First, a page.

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John Holbo - Editor
Scott Eric Kaufman - Editor
Aaron Bady
Adam Roberts
Amardeep Singh
Andrew Seal
Bill Benzon
Daniel Green
Jonathan Goodwin
Joseph Kugelmass
Lawrence LaRiviere White
Marc Bousquet
Matt Greenfield
Miriam Burstein
Ray Davis
Rohan Maitzen
Sean McCann
Guest Authors

Laura Carroll
Mark Bauerlein
Miriam Jones

Past Valve Book Events

cover of the book Theory's Empire

Event Archive

cover of the book The Literary Wittgenstein

Event Archive

cover of the book Graphs, Maps, Trees

Event Archive

cover of the book How Novels Think

Event Archive

cover of the book The Trouble With Diversity

Event Archive

cover of the book What's Liberal About the Liberal Arts?

Event Archive

cover of the book The Novel of Purpose

Event Archive

The Valve - Closed For Renovation

Happy Trails to You

What’s an Encyclopedia These Days?

Encyclopedia Britannica to Shut Down Print Operations

Intimate Enemies: What’s Opera, Doc?

Alphonso Lingis talks of various things, cameras and photos among them

Feynmann, John von Neumann, and Mental Models

Support Michael Sporn’s Film about Edgar Allen Poe

Philosophy, Ontics or Toothpaste for the Mind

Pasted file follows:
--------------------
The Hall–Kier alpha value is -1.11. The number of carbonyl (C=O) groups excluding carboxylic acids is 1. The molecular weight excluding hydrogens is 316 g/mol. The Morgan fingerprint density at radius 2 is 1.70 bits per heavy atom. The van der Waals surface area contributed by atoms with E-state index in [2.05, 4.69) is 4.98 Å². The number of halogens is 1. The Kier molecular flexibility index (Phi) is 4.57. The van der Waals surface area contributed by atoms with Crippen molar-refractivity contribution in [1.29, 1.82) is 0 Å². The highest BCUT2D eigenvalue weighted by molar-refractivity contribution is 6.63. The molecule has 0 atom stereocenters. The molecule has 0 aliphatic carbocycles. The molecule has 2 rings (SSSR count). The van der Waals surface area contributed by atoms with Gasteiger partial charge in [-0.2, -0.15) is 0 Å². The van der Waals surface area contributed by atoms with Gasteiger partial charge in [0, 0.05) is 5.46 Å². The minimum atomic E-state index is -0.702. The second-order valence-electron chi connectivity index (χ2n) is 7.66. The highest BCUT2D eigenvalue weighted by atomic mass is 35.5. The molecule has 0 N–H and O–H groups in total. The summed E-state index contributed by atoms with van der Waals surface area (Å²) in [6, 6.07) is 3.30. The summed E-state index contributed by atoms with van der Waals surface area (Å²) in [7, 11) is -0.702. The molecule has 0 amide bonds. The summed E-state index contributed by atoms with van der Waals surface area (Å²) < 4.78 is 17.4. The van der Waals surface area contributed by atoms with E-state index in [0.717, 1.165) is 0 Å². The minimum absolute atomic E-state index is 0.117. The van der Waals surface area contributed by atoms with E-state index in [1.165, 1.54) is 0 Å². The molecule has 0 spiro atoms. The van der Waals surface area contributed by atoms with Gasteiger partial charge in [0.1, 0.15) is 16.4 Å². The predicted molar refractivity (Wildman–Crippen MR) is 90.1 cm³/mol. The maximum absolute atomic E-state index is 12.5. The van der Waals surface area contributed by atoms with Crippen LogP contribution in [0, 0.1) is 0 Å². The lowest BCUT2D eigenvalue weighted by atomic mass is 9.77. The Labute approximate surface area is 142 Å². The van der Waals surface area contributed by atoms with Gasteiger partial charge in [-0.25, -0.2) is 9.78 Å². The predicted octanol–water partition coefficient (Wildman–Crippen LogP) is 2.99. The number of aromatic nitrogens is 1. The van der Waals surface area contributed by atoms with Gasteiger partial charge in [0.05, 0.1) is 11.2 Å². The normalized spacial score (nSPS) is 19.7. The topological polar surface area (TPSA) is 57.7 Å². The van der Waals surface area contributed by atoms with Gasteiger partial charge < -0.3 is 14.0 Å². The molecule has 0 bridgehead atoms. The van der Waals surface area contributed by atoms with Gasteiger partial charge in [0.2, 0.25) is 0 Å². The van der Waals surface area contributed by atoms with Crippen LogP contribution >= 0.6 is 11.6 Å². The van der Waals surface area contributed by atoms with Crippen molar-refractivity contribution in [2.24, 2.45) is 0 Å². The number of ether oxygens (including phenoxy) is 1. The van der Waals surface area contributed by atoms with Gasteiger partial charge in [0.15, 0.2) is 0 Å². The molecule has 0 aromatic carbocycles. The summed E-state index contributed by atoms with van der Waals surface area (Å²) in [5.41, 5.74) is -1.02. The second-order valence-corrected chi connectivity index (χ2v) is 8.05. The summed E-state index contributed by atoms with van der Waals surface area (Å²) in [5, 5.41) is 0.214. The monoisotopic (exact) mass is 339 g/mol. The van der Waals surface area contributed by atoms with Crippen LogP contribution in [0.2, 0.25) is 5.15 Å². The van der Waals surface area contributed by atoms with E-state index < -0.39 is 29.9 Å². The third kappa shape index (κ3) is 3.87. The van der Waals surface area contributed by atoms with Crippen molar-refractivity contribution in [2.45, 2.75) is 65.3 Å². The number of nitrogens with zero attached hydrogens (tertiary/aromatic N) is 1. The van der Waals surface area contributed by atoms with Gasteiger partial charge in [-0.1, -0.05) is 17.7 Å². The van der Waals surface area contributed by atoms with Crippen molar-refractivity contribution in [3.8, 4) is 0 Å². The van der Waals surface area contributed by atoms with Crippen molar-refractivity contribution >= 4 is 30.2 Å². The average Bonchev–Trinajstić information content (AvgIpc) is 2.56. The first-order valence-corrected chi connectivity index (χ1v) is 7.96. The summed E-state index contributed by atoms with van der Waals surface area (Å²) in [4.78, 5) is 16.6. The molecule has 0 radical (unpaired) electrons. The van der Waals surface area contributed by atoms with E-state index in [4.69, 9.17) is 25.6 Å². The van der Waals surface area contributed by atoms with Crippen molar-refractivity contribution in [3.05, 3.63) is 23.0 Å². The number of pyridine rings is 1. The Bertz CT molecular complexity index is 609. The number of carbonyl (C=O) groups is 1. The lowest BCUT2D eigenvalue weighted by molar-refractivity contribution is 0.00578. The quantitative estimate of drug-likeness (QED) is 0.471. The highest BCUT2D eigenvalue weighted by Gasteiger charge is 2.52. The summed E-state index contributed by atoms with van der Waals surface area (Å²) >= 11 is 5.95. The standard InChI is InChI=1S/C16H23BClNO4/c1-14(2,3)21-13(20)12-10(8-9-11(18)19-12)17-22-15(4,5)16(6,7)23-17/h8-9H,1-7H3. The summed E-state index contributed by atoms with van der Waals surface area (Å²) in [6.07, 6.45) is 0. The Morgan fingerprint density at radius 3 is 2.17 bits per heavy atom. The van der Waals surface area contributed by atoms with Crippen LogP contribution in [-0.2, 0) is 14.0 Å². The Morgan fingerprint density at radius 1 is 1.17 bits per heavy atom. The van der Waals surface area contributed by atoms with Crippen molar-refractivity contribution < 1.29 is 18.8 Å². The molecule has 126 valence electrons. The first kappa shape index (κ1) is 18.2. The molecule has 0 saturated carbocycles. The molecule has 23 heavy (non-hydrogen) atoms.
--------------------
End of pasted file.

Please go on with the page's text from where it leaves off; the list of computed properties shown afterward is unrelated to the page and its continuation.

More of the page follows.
Nazi Rules for Regulating Funk ‘n Freedom

The Early History of Modern Computing: A Brief Chronology

Computing Encounters Being, an Addendum

On the Origin of Objects (towards a philosophy of computation)

Symposium on Graeber’s Debt

The Nightmare of Digital Film Preservation

Richard Petti on Occupy Wall Street: America HAS a Ruling Class

Bill Benzon on Whatwhatwhatwhatwhatwhatwhat?

Nick J. on The Valve - Closed For Renovation

Bill Benzon on Encyclopedia Britannica to Shut Down Print Operations

Norma on Encyclopedia Britannica to Shut Down Print Operations

Bill Benzon on What’s an Object, Metaphysically Speaking?

john balwit on What’s an Object, Metaphysically Speaking?

William Ray on That Shakespeare Thing

Bill Benzon on That Shakespeare Thing

William Ray on That Shakespeare Thing

JoseAngel on That Shakespeare Thing

Bill Benzon on Objects and Graeber's Debt

Bill Benzon on A Dirty Dozen Sneaking up on the Apocalypse

JoseAngel on A Dirty Dozen Sneaking up on the Apocalypse